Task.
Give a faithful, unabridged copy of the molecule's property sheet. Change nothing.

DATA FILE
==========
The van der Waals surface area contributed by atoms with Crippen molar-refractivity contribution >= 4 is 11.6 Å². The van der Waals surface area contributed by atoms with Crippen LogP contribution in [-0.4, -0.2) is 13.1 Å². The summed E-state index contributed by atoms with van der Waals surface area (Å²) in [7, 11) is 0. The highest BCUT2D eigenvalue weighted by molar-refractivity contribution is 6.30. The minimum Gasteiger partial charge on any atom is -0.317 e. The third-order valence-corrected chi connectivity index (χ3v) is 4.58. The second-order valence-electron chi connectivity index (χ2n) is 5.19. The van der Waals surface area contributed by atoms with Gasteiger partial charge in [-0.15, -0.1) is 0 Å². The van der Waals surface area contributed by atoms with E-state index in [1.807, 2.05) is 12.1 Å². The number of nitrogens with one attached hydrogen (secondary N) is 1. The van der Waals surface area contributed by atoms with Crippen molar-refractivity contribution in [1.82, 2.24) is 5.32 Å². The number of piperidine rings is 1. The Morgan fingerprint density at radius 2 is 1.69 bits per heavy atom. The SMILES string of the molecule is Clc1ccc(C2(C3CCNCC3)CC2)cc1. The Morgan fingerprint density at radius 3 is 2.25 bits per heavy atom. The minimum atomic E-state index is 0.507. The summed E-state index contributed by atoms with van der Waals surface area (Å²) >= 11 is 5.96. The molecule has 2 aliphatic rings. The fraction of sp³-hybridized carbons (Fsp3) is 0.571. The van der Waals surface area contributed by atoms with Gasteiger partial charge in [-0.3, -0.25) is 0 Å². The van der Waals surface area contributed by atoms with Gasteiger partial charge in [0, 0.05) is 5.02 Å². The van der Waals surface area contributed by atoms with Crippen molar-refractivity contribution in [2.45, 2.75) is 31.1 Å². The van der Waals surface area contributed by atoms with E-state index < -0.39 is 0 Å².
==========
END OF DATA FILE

The van der Waals surface area contributed by atoms with Crippen molar-refractivity contribution >= 4 is 11.6 Å². The van der Waals surface area contributed by atoms with Crippen LogP contribution in [-0.4, -0.2) is 13.1 Å². The summed E-state index contributed by atoms with van der Waals surface area (Å²) in [7, 11) is 0. The highest BCUT2D eigenvalue weighted by molar-refractivity contribution is 6.30. The minimum Gasteiger partial charge on any atom is -0.317 e. The third-order valence-corrected chi connectivity index (χ3v) is 4.58. The second-order valence-electron chi connectivity index (χ2n) is 5.19. The van der Waals surface area contributed by atoms with Gasteiger partial charge in [-0.15, -0.1) is 0 Å². The van der Waals surface area contributed by atoms with E-state index in [1.807, 2.05) is 12.1 Å². The number of nitrogens with one attached hydrogen (secondary N) is 1. The van der Waals surface area contributed by atoms with Crippen molar-refractivity contribution in [1.82, 2.24) is 5.32 Å². The number of piperidine rings is 1. The Morgan fingerprint density at radius 2 is 1.69 bits per heavy atom. The SMILES string of the molecule is Clc1ccc(C2(C3CCNCC3)CC2)cc1. The Morgan fingerprint density at radius 3 is 2.25 bits per heavy atom. The minimum atomic E-state index is 0.507. The summed E-state index contributed by atoms with van der Waals surface area (Å²) >= 11 is 5.96. The molecule has 2 aliphatic rings. The fraction of sp³-hybridized carbons (Fsp3) is 0.571. The van der Waals surface area contributed by atoms with Gasteiger partial charge in [-0.3, -0.25) is 0 Å². The van der Waals surface area contributed by atoms with Gasteiger partial charge in [0, 0.05) is 5.02 Å². The van der Waals surface area contributed by atoms with Crippen molar-refractivity contribution in [2.45, 2.75) is 31.1 Å². The van der Waals surface area contributed by atoms with E-state index < -0.39 is 0 Å².